A new study from Israel suggests that regular intakes of supplements with vitamin D may improve cardiovascular health for diabetic patients, with implications for recommended doses.
In the randomized controlled trial, 47 type-2 diabetic patients received either a daily dose of vitamin D (1,000 IU/ day) or placebo for one year (1). The study results showed that the central aortic augmentation index, a predictor of adverse cardiovascular events, significantly decreased in the vitamin D group compared with the placebo group. In addition, levels of adiponectin – a collagen-like protein specifically expressed in human adipose cells, which plays an important role in insulin sensitivity, inflammation and atherosclerosis – increased in participants of the vitamin D group. No changes were seen in other measures, such as maintai-ning a healthy blood sugar level (glucose homeostasis).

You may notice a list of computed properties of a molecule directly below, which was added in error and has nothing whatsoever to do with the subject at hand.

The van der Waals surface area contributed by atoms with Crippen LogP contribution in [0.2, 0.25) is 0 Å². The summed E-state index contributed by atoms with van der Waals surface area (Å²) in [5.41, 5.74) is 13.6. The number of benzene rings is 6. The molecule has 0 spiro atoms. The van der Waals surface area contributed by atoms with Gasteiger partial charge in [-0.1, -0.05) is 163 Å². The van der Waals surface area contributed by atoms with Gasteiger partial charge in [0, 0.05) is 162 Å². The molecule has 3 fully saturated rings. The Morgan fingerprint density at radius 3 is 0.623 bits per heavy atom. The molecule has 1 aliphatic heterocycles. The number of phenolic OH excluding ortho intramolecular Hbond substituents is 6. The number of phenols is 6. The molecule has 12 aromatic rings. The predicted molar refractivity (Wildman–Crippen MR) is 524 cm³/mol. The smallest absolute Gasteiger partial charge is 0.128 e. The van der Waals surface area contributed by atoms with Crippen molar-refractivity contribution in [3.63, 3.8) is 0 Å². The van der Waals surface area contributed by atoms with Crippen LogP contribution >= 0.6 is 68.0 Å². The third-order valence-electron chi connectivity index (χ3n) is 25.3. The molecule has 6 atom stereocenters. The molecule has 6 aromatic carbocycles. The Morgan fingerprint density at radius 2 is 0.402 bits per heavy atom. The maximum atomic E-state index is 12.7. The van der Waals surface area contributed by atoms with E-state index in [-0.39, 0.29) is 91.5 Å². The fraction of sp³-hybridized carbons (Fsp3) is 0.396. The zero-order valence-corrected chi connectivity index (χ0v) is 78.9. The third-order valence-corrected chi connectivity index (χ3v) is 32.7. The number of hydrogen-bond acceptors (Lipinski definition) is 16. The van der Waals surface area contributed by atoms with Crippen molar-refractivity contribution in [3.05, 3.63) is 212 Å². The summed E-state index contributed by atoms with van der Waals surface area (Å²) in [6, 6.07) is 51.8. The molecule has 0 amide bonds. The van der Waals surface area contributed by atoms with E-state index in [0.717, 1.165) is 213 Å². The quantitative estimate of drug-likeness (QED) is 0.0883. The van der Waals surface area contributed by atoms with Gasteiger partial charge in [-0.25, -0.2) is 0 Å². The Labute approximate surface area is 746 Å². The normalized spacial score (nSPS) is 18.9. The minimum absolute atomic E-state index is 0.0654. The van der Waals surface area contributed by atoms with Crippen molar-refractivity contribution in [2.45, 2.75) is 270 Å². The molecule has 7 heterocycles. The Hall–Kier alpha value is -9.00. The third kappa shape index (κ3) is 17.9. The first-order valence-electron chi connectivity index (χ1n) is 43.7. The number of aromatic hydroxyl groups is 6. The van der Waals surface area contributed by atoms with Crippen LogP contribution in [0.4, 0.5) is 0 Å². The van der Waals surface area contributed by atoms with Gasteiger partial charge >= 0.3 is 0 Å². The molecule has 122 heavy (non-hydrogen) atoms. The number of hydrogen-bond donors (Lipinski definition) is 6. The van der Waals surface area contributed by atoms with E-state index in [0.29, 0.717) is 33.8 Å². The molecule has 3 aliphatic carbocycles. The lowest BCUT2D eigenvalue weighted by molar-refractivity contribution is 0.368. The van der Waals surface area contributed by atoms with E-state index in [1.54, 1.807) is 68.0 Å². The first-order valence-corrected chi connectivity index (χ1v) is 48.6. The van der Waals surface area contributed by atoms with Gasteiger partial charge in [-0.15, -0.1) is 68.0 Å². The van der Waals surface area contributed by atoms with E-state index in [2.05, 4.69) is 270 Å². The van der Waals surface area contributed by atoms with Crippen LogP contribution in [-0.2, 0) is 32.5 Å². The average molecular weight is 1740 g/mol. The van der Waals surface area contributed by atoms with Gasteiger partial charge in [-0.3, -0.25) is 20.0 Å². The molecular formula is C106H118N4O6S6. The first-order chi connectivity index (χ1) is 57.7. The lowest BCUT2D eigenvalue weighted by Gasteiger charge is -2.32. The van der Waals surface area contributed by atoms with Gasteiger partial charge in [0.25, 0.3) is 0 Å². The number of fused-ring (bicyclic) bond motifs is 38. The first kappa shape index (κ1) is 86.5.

The researchers commented that these findings may have clinical implications for the usual recommended daily allowance for vitamin D for diabetic patients. Since the levels of vitamin D are extremely low in this population, more appropriate daily supplementation doses above 1,000 IU/day might be recommended to achieve optimal levels of vitamin D. Since the study included a small number of patients, the scientists called for larger studies to establish the benefits of vitamin D supplementation on vascular health as well as its clinical impact on cardiovascular outcomes in type-2 diabetics.
An earlier study associated optimal blood vitamin D levels (at least 75 nmol/L) of people with metabolic syndrome with a 66% reduction in the risk of cardiovascular disease related mortality compared with people with severe vitamin D deficiency (2).